Luminescent properties of Sr2SiO4: Eu2+ nanorods for near-UV white LED

Luminescent properties of Sr2SiO4: Eu2+ nanorods for near-UV white LED

Journal of Alloys and Compounds 497 (2010) L21–L24 Contents lists available at ScienceDirect Journal of Alloys and Compounds journal homepage: www.e...

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Journal of Alloys and Compounds 497 (2010) L21–L24

Contents lists available at ScienceDirect

Journal of Alloys and Compounds journal homepage:


Luminescent properties of Sr2 SiO4 : Eu2+ nanorods for near-UV white LED Chongfeng Guo ∗ , Yan Xu, Feng Lv, Xu Ding Wuhan National Laboratory for Optoelectronics, Huazhong University of Science and Technology, Hubei Province, Wuhan, 430074, China

a r t i c l e

i n f o

Article history: Received 4 January 2009 Received in revised form 1 March 2010 Accepted 2 March 2010 Available online 9 March 2010 PACS: 78.20.−e 78.55.−m

a b s t r a c t Sr2 SiO4 : Eu2+ phosphor was prepared by a modified sol–gel method. The structure and the composition of the phosphor nanorods were characterized by powder X-ray diffraction (XRD) and energy dispersion spectrum (EDS). Field-emission scanning electron microscopy (FE-SEM) and photo-luminescent spectra were used to characterize the shape and the luminescent properties of phosphor particles. Onedimensional Sr2 SiO4 : Eu2+ nanorods were obtained, which shows intense blue–green emission under the excitation of near ultraviolet (n-UV) light (275–425 nm). It indicates that Sr2 SiO4 : Eu2+ phosphors are promising blue-green candidates for the n-UV white LEDs. © 2010 Elsevier B.V. All rights reserved.

Keywords: Optical materials Optical properties Luminescence

1. Introduction White light-emitting diodes (w-LEDs) have wide application in displays and illumination due to their energy-saving, miniaturizing equipment and nonpollution. They are generally produced by blending multi-LEDs or combining a blue or near-ultraviolet (n-UV) LED chip with phosphors. It was estimated that the white LEDs produced through exciting multiphosphors by a n-UV LED chip would dominate the market in the near future for their high color rendering index (Ra) and tunable color temperature (Tc ). However, the dominating w-LEDs products in the current market are fabricated by the combination of blue LED chip with yellow-emitting phosphor YAG:Ce3+ [(Y1−a Gda )3 (Al1−b Gab )5 O12 :Ce3+ ], which offers unacceptable high color temperature (>4500 K) and low rendering index (<80) for general illumination and some special lighting. One of the obstacles that prevent the w-LEDs based on n-UV LED chip from popularizing is the lack of phosphor with high stability, therefore it is an urgent task to develop phosphors with high stability and intense absorption in n-UV spectral region [1–5]. Silicates are excellent hosts for n-UV white LEDs due to their high chemical–physical stability and various crystal structures. The emission color of Eu2+ -activated silicates can be controlled by changing the crystal field in the host, which due to the fact that the emission of Eu2+ ion could vary from ultraviolet to red depending on the host lattice because of its parity-allowed 4f-5d transition [6,7]. Eu2+ -activated alkaline earth orthosilicates have been intensively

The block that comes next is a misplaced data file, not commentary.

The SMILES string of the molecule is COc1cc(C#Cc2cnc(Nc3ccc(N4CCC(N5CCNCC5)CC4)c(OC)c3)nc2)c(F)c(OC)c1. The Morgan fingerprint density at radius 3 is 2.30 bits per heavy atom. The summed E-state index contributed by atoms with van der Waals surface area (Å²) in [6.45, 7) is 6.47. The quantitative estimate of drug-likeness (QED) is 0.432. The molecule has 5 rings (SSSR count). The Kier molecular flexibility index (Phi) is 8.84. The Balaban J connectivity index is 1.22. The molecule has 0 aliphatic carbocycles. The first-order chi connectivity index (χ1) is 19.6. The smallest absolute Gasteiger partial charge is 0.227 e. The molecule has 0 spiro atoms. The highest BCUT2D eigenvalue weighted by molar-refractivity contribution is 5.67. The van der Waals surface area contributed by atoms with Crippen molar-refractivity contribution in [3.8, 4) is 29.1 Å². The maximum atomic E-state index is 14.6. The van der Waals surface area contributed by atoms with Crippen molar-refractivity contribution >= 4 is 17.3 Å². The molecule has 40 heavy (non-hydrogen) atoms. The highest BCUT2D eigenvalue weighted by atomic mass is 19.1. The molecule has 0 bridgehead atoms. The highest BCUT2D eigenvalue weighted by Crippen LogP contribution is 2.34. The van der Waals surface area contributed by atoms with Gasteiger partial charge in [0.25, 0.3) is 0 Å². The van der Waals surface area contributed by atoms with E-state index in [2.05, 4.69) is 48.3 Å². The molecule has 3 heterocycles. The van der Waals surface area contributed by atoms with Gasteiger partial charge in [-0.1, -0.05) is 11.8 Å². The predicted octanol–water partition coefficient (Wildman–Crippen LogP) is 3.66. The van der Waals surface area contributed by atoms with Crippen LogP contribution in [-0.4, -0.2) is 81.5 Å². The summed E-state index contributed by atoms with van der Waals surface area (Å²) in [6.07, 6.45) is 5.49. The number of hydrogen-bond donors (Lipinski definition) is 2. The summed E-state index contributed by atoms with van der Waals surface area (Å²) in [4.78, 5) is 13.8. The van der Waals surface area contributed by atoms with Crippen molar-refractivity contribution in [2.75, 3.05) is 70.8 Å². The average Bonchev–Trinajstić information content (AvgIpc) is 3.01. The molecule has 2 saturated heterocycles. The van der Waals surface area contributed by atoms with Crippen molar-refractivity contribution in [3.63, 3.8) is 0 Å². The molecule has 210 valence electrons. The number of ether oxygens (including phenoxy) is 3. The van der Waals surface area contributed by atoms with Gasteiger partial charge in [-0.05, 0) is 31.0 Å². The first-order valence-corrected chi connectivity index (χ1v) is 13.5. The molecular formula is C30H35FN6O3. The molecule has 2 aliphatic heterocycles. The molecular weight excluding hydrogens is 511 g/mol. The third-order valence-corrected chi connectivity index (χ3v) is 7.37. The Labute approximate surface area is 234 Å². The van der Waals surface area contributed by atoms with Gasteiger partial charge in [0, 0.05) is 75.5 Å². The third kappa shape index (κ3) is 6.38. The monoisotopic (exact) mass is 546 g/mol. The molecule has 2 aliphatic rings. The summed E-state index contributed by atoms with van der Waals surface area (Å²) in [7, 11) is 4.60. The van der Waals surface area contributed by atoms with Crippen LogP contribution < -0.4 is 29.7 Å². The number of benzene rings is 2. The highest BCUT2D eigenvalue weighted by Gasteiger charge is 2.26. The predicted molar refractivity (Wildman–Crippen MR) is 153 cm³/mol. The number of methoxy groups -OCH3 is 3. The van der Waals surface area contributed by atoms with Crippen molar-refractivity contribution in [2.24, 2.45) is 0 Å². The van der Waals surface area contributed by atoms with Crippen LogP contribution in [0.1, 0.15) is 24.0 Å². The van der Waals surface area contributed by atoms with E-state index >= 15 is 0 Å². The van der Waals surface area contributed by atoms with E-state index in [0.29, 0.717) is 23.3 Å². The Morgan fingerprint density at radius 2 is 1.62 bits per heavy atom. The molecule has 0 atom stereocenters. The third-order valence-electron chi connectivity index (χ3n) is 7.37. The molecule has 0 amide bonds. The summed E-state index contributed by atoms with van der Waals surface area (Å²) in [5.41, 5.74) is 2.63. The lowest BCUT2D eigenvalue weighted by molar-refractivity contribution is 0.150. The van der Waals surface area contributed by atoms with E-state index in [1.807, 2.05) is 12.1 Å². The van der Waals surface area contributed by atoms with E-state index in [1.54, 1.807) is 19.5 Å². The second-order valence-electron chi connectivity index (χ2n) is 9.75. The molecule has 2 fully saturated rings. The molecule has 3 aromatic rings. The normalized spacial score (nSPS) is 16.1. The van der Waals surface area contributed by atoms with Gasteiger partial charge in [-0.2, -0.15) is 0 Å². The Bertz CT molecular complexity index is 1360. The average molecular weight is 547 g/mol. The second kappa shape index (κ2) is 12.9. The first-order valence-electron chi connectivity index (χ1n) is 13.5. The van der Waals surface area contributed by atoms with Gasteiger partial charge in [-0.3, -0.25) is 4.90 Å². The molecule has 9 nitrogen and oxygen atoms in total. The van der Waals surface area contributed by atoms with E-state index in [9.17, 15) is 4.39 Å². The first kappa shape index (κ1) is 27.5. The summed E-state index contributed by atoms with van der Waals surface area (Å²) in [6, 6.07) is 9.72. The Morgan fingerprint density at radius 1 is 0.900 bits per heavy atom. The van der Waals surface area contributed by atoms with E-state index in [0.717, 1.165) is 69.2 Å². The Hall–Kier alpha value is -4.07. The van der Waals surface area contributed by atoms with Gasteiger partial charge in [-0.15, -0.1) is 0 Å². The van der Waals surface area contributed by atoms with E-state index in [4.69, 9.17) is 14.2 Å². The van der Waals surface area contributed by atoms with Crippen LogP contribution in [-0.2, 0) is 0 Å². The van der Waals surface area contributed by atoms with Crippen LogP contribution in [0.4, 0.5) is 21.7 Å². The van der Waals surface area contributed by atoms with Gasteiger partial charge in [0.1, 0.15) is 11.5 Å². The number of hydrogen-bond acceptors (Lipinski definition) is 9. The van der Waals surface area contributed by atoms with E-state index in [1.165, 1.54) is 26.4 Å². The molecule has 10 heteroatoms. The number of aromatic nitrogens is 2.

∗ Corresponding author. Tel.: +86 27 87792242 807; fax: +86 27 87792225. E-mail address: [email protected] (C. Guo). 0925-8388/$ – see front matter © 2010 Elsevier B.V. All rights reserved. doi:10.1016/j.jallcom.2010.03.041

studied. Results showed that the Sr2 SiO4 : Eu2+ phosphor exhibited the yellow-greenish emission, high quantum efficiency and strong absorption in n-UV region, which proves that Sr2 SiO4 : Eu2+ is a promising phosphor for white LEDs [8–10]. As we all known, the size distribution and the shape of phosphor particles have serious effect on the efficiency of w-LEDs, thus it is important for the phosphor used in w-LEDs to control the size and the shape of the phosphor particles. However, results of the previous references indicated that the most of Eu2+ -activated alkaline earth orthosilicates were synthesized by the conventional solid state reaction technique, which leads to the large size distribution and irregular shape of phosphor particles [11]. In order to overcome these problems, in this paper, we prepared Sr2 SiO4 : Eu2+ phosphor nanorods by a modified sol–gel method and investigated its photoluminescent properties for potential application in near UV white LEDs. 2. Experimental The Sr2 SiO4 : Eu2+ phosphor nanorods were prepared by a modified sol–gel method. The starting chemicals include tetraethoxysilane (TEOS, 99 wt.%, AR), Eu2 O3 (99.99%), SrCO3 (AR), AgNO3 (AR.), NH4 OH (25 wt.%, AR), diluted HNO3 and ethanol (C2 H5 OH, AR). Firstly, the silica colloidal suspension was prepared by the wellknown Stöber method, in which TEOS was hydrolyzed in an ethanol medium with the addition of deionized water and ammonia [12]. In our experimental, 3.5 ml of TEOS, 2.9 ml of de-ionized H2 O and 3.9 ml NH4 OH were mixed with absolute ethanol to fix at 50 ml, and then the mixture was continuously stirred for half an hour at 50 ◦ C to obtain the required silica colloidal suspension A. Secondly, stoichiometric amount of raw materials Eu2 O3 were dissolved in dilute HNO3 under vigorous stirring, then a suitable volume of de-ionized water and stoichiometric amounts of SrCO3 were added to form the transparent solution B. Finally, the solution B was mixed with the silica colloidal suspension A, and the mixed solution was continuously stirred for half an hour, then the final solution were kept at 60 ◦ C in water bath to get dried gel. After preheating the dried gel for 2 h at 600 ◦ C in air, the resulting samples were then fired at 1300 ◦ C for 3 h in CO atmosphere to obtain the phosphor powders.